And it's not just single stressful events that affect the stomach. Long-term stress takes its toll. Indigestion, stomach aches, nausea, loss of appetite, unnatural hunger, nervous diarrhea and difficult bowel movements are among the most common symptoms of stress.
The link between emotional upsets and the intestines, called the brain-gut connection, is not clearly understood.
When you are stressed, some of the hormones and chemicals released by your body enter your digestive tract, where they interfere with digestion. They have a negative effect on your gut flora, and decrease antibody production.
The resulting chemical imbalance can cause a number of gastrointestinal conditions, including the following:
Irritable bowel syndrome (IBS) is characterized by oscillating increases and decreases in the hardness of muscle contractions (peristalsis) in the intestines, the process by which our food is pushed through the digestive tract to enable digestion and removal of waste.
Contents this page
7 common physical symptoms of stress
These oscillations lead to alternating bouts of diarrhea and constipation.
An increase in contractions causes a speeding up of the passage of waste material through the intestines. This doesn't give time for enough water to be reabsorbed from the material into the body, causing diarrhea or possibly cramping.
A decrease in contractions reduces the speed of passage of waste; too much water is absorbed from the material leading to constipation.
Nervous stomach is a term sometimes used to describe a stomach-related problem when diagnostic tests fail to identify an apparent reason for it.
Nervous stomach is thought to be stress or anxiety related, a result of the chemical reaction that happens as a response to stress.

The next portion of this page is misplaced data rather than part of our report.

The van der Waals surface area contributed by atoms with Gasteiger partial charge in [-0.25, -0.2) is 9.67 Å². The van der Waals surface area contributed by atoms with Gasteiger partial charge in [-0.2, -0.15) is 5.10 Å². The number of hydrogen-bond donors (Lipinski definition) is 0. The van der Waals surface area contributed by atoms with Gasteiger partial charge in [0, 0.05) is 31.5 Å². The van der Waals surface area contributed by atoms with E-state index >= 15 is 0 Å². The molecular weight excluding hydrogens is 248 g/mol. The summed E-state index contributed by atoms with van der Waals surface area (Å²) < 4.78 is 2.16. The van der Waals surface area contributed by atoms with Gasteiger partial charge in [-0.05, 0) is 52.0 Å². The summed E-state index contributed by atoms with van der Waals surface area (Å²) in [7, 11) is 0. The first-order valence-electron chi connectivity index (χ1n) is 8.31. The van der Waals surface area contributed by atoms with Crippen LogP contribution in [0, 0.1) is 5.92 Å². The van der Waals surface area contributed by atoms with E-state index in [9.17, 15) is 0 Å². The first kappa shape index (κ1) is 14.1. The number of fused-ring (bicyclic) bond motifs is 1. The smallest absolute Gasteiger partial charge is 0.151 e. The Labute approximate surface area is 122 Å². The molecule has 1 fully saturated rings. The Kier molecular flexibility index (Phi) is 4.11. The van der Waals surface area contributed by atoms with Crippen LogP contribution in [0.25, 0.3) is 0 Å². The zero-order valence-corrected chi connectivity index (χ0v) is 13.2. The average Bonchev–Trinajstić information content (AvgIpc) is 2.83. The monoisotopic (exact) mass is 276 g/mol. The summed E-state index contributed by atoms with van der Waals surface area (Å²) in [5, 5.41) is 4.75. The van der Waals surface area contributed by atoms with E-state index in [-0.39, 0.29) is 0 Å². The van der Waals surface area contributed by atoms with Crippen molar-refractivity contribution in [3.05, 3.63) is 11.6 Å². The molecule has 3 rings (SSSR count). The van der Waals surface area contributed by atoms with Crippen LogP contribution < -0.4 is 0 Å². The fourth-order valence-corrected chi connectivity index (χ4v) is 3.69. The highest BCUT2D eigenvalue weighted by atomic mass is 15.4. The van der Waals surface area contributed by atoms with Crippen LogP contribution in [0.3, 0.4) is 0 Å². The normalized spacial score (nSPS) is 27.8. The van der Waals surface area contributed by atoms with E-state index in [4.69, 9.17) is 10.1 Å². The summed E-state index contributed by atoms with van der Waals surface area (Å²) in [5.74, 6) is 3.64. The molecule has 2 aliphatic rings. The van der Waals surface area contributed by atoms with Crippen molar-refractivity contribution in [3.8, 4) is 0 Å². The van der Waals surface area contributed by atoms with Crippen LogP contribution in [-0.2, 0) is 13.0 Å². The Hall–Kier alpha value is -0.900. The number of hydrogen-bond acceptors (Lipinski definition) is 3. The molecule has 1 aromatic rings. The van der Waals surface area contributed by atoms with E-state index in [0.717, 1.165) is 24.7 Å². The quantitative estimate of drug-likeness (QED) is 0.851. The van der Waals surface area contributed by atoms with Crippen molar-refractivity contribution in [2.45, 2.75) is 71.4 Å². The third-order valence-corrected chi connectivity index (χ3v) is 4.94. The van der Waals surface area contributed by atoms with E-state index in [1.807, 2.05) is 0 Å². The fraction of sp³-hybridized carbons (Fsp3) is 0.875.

Blood flow is diverted away from the stomach, towards the muscle tissues, to supply oxygen required for the fight or flight the response. The blood goes mainly to muscle tissues scattered around the digestive tract.
At the same time, the digestion process is disrupted and we do not properly absorb nutrients from our food.
Symptoms of a nervous stomach can include stomach ache, stomach cramps, abdominal fullness, bloating, belching and flatulence, indigestion, heartburn, acid reflux, nausea and vomiting.
Inflammatory bowel disease (IBD) covers a group of disorders in which the intestines become inflamed (red and swollen).
It probably probably results from an immune reaction of the body against its own intestinal tissue.
The two major types of IBD are ulcerative colitis (UC) and Crohn's disease (CD).
Common symptoms of IBD include abdominal cramps and pain, bloody diarrhea, severe urgency to have a bowel movement, fever loss of appetite, weight loss and anemia due to blood loss.
It was once thought that stress was a major cause of IBD, but this is no longer thought to be the case.
However it's common for people suffering from IBD to also experience significant levels of stress.
We know that poor health is a major cause of stress.
It's easy to see why early researchers thought that IBD was caused by stress.
Many of the patients with IBD they saw showed signs of severe stress or other emotional or psychological problems.
But symptoms of stress were likely due to the constant pain, diarrhea, bleeding, and social stigma they endured because of their IBD.Stress or emotional or psychological problems do not cause IBD, but they can make it worse.
Peptic ulcers are lesions (open sores) in the lining of the stomach or duodenum, which is the first part of the small intestine.
This is where most nutrients are absorbed into the body.
Ulcers in the duodenum, called duodenal ulcers, account for about 80% of all peptic ulcers; those in the stomach (gastric or stomach ulcers,) make up the rest.
The major symptom of a peptic ulcer is a burning or gnawing feeling in the stomach area generally lasting between 30 minutes and 3 hours.
This pain is often interpreted as heartburn, indigestion or hunger.
It usually occurs in the upper abdomen, but may be present below the breastbone.